Is This a “Weed” Or An Unrecognized Health-Boosting Plant?

Most of you would probably pull this plant from the garden thinking it is just some kind of a weed. What you do not know is that actually this plant has many health benefits, and it is also popular in some cuisines throughout the world.

Purslane (portulaca oleracea) has fleshy succulent leaves and yellow flowers. Its reputation as being simply a weed comes due to the fact that it grows in different conditions, ranging from fertile garden soil to poor arid areas and rocky driveways.

The hardiness of this resilient plant can be easily demonstrated by the fact that its seeds can stay viable buried in soil for up to 40 years. Purslane originated in Persia and India, but today it grows all around the world. There is evidence proving that it can be used in the treatment of different health conditions.

Researchers have discovered that purslane contains more antioxidants than spinach, and the concentration of omega-3 fatty acids is greater than the amount found in some fish oils. And the fact that it is suitable for vegans and vegetarians is another advantage that goes in favor of this plant.

Antioxidants improve the general health, and boost the immune system. They are considered to be the main aid in cases of heart diseases, atherosclerosis, cancer, memory-loss and age-related vision loss.

Omega-3 fatty acids reduce the risk of rheumatoid arthritis, Alzheimer’s disease and dementia, asthma, heart diseases and depression.

Purslane is rich in vitamin A, which prevents some types of cancer and improves the eyesight. 100g of purslane provide 44% of the recommended daily intake of vitamin A.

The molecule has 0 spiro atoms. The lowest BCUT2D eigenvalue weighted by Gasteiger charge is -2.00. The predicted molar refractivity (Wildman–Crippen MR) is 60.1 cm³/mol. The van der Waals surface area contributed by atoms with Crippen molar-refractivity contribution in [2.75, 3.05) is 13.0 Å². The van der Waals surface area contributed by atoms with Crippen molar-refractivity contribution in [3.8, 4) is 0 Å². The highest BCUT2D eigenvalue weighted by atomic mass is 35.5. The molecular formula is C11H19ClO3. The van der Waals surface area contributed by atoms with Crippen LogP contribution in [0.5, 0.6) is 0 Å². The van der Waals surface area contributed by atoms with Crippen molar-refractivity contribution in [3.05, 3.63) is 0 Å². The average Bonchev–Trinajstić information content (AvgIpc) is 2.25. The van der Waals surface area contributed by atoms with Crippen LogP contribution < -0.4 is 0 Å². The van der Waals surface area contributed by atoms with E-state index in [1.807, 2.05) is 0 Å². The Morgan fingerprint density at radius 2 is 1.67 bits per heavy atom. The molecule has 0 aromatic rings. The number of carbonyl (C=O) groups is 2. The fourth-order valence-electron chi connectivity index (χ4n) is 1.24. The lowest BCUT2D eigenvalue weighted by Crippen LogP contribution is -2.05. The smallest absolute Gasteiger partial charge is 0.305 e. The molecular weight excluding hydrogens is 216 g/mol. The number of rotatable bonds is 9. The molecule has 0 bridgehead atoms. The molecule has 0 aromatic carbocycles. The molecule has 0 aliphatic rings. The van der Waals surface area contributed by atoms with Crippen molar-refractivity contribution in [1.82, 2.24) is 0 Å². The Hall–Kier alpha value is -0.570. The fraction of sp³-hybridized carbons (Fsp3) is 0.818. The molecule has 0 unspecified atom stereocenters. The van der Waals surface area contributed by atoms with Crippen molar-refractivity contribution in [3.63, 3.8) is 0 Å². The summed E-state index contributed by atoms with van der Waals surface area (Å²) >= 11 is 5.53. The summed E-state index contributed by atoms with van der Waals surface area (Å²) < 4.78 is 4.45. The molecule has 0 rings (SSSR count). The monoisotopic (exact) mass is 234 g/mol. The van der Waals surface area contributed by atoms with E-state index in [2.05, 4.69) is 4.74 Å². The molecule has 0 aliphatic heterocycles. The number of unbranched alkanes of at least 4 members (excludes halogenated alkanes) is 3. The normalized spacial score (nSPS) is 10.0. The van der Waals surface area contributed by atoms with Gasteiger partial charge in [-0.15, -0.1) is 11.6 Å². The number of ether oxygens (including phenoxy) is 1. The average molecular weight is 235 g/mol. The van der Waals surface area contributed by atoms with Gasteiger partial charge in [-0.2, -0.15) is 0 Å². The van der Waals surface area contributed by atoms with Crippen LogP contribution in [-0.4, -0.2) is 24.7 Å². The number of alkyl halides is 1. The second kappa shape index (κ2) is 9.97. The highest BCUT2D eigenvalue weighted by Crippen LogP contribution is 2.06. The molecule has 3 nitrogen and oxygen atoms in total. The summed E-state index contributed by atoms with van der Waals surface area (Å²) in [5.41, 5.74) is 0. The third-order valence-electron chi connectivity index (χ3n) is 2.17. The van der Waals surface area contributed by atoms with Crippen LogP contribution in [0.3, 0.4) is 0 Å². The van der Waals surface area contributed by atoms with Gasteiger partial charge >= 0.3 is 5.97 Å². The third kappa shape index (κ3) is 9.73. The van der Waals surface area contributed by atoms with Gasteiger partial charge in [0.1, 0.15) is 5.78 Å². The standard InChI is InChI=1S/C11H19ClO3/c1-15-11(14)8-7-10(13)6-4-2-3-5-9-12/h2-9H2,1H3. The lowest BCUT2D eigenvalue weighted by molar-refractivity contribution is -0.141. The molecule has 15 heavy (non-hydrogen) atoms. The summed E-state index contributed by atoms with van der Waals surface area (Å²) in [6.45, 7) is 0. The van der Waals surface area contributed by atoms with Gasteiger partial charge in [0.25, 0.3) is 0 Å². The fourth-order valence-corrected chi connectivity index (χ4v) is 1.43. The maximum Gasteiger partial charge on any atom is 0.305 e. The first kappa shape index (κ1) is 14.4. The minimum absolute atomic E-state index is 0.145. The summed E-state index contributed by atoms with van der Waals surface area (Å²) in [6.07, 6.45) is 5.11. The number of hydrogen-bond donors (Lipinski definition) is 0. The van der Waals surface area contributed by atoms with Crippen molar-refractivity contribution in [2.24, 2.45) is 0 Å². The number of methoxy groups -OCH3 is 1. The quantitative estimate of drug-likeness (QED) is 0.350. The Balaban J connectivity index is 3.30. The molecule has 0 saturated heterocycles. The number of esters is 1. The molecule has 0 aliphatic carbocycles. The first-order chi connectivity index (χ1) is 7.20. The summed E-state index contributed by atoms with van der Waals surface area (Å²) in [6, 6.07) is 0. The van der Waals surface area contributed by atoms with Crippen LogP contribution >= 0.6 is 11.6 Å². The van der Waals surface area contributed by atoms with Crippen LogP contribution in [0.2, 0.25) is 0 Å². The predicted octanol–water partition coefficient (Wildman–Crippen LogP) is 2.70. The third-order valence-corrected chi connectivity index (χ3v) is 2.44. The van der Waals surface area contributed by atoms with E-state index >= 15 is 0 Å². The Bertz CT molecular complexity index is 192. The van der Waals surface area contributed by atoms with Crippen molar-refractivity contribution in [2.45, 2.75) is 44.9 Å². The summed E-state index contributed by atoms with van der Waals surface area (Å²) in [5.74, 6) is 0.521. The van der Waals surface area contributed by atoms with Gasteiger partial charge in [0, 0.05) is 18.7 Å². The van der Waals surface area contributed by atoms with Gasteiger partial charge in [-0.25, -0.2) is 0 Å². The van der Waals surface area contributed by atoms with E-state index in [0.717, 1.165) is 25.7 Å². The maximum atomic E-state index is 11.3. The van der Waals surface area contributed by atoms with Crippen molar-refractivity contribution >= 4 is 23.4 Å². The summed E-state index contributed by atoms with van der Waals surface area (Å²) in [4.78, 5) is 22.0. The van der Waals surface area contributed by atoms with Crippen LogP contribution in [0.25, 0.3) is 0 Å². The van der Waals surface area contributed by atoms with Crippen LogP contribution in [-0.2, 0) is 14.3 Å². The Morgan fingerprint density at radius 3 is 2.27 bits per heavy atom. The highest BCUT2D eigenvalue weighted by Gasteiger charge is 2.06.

It is also rich in vitamin C, and vitamins B, including riboflavin, pyridoxine, and niacin, carotenoids, and some trace minerals, such as iron, magnesium and calcium.

Keep in mind that purslane loses its nutritional value immediately after the harvesting. If your garden is too small, or if you think that purslane may take over your entire garden simply grow it indoors as a microgreen.

Take an empty container, or whatever you may prefer, some potting soil, and organic purslane seeds. Sow the seeds and keep the soil moist (be careful not to over-water it), and feel the joy as your micro-purslane grows!

In the Middle East purslane is sold in bundles, and people use it to prepare different dishes. It is often referred as a ‘cooling food’ in hot climates. It is also used in the preparation of some typical Mediterranean dishes. Sauté it with some onions, garlic and tomatoes, or prepare a healthy salad with some olive oil and lemon juice. It is a perfect, health-boosting ingredient for your favorite soups and smoothies. Now it is not just a weed, right?

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